• Text
  • JSON
  • Video Stream

These are pre-defined values that you can get without creating custom scripts. If you want to go further and create a custom overlay or send already processed data over REST, you can do so by running a Python script or using the block code builder in M5Stack IDE.Pre

Predator Selfie

Sample Text output

date	Sat, 9 Mar 2024
time	13:59:31 GMT
center	23.0
highest	25.4
average	23.1
lowest	21.3

Sample JSON output

 "pwd": "0632",
 "datetime": "Sat, 9 Mar 2024 13:59:55 GMT",
 "interval": 30,
 "macaddr": "0c:8b:xx:xx:f7:a9",
 "center": 23.0,
 "average": 23.5,
 "highest": 28.3,
 "lowest": 21.3,
 "frame": [22.6,21.5,22.0,xx,xx,xx,xx and so on]

In JSON output, frame refers to temperature output from the sensor pixel by pixel.

M5stick T-Lite in NodeRED

To validate all this, I rigged a quick REST routine in NodeRED to test it. The flows are not particularly complex, but there was one hurdle I had to overcome to obtain the information from the local server.

My HTTP Requests were GET set to: and respectively.

As soon as I selected Disable strict HTTP parsing in the HTTP request, the whole thing started to spit out the values as intended. Note, that if you are getting the text output – it comes formatted as HTML and it needs further parsing.

If you want to try it for yourself, you can import the JSON to your NodeRED instance:

NodeRED Sample Flow
[{"id":"e8ce91d4d8fe0703","type":"tab","label":"M5Stack T-Light","disabled":false,"info":"","env":[]},{"id":"8f4389a16c164ced","type":"inject","z":"e8ce91d4d8fe0703","name":"Get Data","props":[{"p":"payload"},{"p":"topic","vt":"str"}],"repeat":"","crontab":"","once":false,"onceDelay":0.1,"topic":"","payload":"","payloadType":"date","x":260,"y":220,"wires":[["2f0915e63d4f6182"]]},{"id":"2f0915e63d4f6182","type":"http request","z":"e8ce91d4d8fe0703","name":"GET JSON","method":"GET","ret":"txt","paytoqs":"ignore","url":"","tls":"","persist":false,"proxy":"","insecureHTTPParser":true,"authType":"","senderr":false,"headers":[{"keyType":"Content-Type","keyValue":"","valueType":"text/html","valueValue":""}],"x":470,"y":220,"wires":[["d0ae3aa70df2bd8a"]]},{"id":"d0ae3aa70df2bd8a","type":"debug","z":"e8ce91d4d8fe0703","name":"debug 37","active":true,"tosidebar":true,"console":false,"tostatus":false,"complete":"false","statusVal":"","statusType":"auto","x":660,"y":220,"wires":[]},{"id":"56cae837eec39b86","type":"http request","z":"e8ce91d4d8fe0703","name":"GET TEXT","method":"GET","ret":"txt","paytoqs":"ignore","url":"","tls":"","persist":false,"proxy":"","insecureHTTPParser":true,"authType":"","senderr":false,"headers":[],"x":470,"y":260,"wires":[["7265ec53ae3a66eb"]]},{"id":"0cdbcb19969b27d3","type":"inject","z":"e8ce91d4d8fe0703","name":"Get Data","props":[{"p":"payload"},{"p":"topic","vt":"str"}],"repeat":"","crontab":"","once":false,"onceDelay":0.1,"topic":"","payload":"","payloadType":"date","x":260,"y":260,"wires":[["56cae837eec39b86"]]},{"id":"7265ec53ae3a66eb","type":"debug","z":"e8ce91d4d8fe0703","name":"debug 38","active":true,"tosidebar":true,"console":false,"tostatus":false,"complete":"false","statusVal":"","statusType":"auto","x":660,"y":260,"wires":[]},{"id":"b14605b220901c79","type":"comment","z":"e8ce91d4d8fe0703","name":"Disable strict HTTP parsing","info":"","x":510,"y":180,"wires":[]}]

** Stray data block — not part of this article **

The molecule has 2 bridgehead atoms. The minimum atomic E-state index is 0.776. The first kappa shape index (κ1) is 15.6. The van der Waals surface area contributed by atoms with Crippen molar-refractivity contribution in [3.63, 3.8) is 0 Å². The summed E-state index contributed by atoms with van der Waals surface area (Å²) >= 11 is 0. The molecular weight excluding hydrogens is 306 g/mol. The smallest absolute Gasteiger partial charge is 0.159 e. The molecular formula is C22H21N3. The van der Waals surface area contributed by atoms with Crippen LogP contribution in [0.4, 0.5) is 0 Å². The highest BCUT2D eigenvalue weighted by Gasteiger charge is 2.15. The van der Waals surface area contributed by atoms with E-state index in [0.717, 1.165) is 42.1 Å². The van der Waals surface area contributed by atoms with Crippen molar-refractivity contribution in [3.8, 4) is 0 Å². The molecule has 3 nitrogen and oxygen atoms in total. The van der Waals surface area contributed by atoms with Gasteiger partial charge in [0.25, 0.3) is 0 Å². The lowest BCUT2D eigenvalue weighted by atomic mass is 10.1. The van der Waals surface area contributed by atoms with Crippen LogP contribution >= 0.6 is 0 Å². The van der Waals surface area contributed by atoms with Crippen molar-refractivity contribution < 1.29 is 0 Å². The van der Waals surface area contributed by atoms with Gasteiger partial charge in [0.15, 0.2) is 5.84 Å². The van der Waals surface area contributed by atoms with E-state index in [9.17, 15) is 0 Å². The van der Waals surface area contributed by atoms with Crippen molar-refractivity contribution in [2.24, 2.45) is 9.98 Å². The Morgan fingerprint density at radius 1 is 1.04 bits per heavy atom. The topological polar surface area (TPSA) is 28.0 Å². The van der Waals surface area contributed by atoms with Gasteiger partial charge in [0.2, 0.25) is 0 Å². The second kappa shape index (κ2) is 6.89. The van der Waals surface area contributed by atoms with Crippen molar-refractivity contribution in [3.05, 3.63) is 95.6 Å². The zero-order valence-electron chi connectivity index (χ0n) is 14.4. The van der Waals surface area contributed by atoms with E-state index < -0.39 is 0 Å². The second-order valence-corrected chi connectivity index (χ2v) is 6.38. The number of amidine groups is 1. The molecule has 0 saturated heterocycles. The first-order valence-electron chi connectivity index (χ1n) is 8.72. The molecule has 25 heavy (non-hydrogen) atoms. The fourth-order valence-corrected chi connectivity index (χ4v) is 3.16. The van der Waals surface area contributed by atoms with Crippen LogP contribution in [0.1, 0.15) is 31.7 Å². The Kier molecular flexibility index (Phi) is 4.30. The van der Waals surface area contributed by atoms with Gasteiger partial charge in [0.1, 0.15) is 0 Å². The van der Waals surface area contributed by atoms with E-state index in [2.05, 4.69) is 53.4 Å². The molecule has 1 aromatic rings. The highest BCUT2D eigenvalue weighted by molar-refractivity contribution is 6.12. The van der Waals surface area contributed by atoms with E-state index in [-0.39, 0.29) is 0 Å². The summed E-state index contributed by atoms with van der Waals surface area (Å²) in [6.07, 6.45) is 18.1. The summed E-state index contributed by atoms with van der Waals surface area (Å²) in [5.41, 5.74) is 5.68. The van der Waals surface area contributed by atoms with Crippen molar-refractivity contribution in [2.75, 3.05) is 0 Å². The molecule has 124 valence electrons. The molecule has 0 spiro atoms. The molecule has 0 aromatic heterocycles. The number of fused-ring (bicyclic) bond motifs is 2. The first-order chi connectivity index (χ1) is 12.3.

Final thoughts

M5Stack removed all the hassle from tinkering with thermal cameras. If you ever wanted to mock up a project or validate an idea, M5stick T-Lite is extremely easy to use. From visual inspection to retrieving heat data programmatically, you are only a couple of steps away from running a prototype that will suit your thermal needs. All of this costs less than $80 and fits in your pocket! What not to like? If you have any interesting use cases let me know in this Reddit thread.

🆓 – See the transparency note for details.